I think it was a huge mistake to cut the scenes in TFA on the New Republic planets. We didn’t need to see the people of Alderaan before they blew it up, but by that time we cared about Leia. Her pain, and Obi-Won’s, were good character moments. But with the New Rep, the StarKiller just fires at these planets, and you really don’t ‘feel’ it. It’s a whole government, presumably billions of people on each planet (there were five?).

    It’s also hard to buy people in other star systems watching the event, which takes us out the story. That didn’t help.

    What we did get was a lot of filler. Finn’s subplot makes so little sense, as polyGeek said, that it’s not even worth discussing. There was a lot of out of place juvenile humor (I appreciate humor, but a lot of it here was jarring), the Maz Kanata “phone call” was weird, unnecessary, and ultimately unexplained. A
    lot of time was wasted on characters that felt forced in there: Holdo, the Codebreaker, Phasma, and even Snoke, who didn’t exude the menace he should have and was also completely unexplained. Leia flying in space was silly-looking. And what happens (or doesn’t happen) with Admiral Ackbar is a hugely wasted opportunity. Chewy was underused. All the droids were underused, although R2 gets a nice moment with Luke. The Poe stuff was the opposite of world-building: more like world-destroying. Abusing his character like that was completely unearned, and gave us another bad subplot that went nowhere and wasted everyone’s time.

    Good stuff: Very pretty movie, nice effects. The Luke stuff. The Rey and Ren interactions (both in person and via Force-Timing), and their very cool fight scene. The salt planet. Some of the humor. The kid with the broom at the end. Being back among a beloved and familiar franchise was nice, although I want to smack the writer/director in the head for not understanding that Star Wars should be “comfort food” entertainment. Don’t shake things up. Draw us in. Bring us home.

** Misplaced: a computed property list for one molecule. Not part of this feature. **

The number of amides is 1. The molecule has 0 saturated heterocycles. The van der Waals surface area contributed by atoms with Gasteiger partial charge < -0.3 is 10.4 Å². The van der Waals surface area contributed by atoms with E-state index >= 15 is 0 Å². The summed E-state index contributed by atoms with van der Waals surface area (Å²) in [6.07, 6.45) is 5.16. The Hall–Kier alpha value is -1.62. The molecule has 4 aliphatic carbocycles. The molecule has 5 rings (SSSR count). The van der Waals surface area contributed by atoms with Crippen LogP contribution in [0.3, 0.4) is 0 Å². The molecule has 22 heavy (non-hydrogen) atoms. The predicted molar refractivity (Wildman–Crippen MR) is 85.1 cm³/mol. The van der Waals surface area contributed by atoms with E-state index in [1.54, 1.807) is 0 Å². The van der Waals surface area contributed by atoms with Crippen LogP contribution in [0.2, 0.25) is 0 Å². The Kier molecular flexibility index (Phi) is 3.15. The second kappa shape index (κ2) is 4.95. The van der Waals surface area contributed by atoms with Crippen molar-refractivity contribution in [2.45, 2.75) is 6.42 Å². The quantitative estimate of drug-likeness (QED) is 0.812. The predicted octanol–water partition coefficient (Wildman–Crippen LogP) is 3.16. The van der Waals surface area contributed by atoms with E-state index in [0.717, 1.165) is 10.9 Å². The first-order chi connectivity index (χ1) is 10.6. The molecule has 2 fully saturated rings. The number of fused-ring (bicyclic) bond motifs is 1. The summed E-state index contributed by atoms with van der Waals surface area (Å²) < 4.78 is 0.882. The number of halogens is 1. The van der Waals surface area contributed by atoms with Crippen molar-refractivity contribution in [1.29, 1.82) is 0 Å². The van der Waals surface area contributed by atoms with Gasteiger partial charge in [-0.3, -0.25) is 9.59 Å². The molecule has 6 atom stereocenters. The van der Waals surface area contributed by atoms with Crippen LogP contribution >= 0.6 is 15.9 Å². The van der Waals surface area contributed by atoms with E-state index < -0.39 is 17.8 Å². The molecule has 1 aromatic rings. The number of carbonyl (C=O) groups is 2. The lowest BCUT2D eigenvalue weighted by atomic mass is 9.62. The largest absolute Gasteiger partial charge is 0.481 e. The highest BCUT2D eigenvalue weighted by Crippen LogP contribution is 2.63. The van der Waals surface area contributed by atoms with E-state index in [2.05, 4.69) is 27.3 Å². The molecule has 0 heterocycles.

Note: Rogue One didn’t draw us in or bring us home, but since it’s a self contained story that’s not in the Skywalker Saga, I don’t mind the tonal differences as much.

    Reply
  6. Jill Florio
    Jill Florio says:

    SERIOUS SPOILERS – Don’t read this comment if you haven’t seen the movie!

    ……..

    I was able to duck into SW for a half hour between the movies last night and saw the end scenes on the salt planet, with Luke’s Force Projection fight. I did like the visuals, and Mark Hamill totally owned it. The clues were there that he wasn’t physically on the planet. It was a pretty good finale, although again, Finn had some plot issues. How was that scrapped old ground ship supposed to stop a super heated Kyber crystal plasma cannon at all? How did Rose get ahead of him fast enough to swipe him out of the way? What if the action killed them both? Why didn’t the AT-ATs take them out when Finn was dragging her across the ground? Yes, they were distracted by the lightsaber duel, but he was screwing around right at the feet of all those war machines. I’m also still annoyed Luke had to DIE from his little stunt. It bugs me that we’ve now lost all three main characters from the OT. Luke might come back a Force ghost, but it would probably be a cameo at most, like Yoda.

    Reply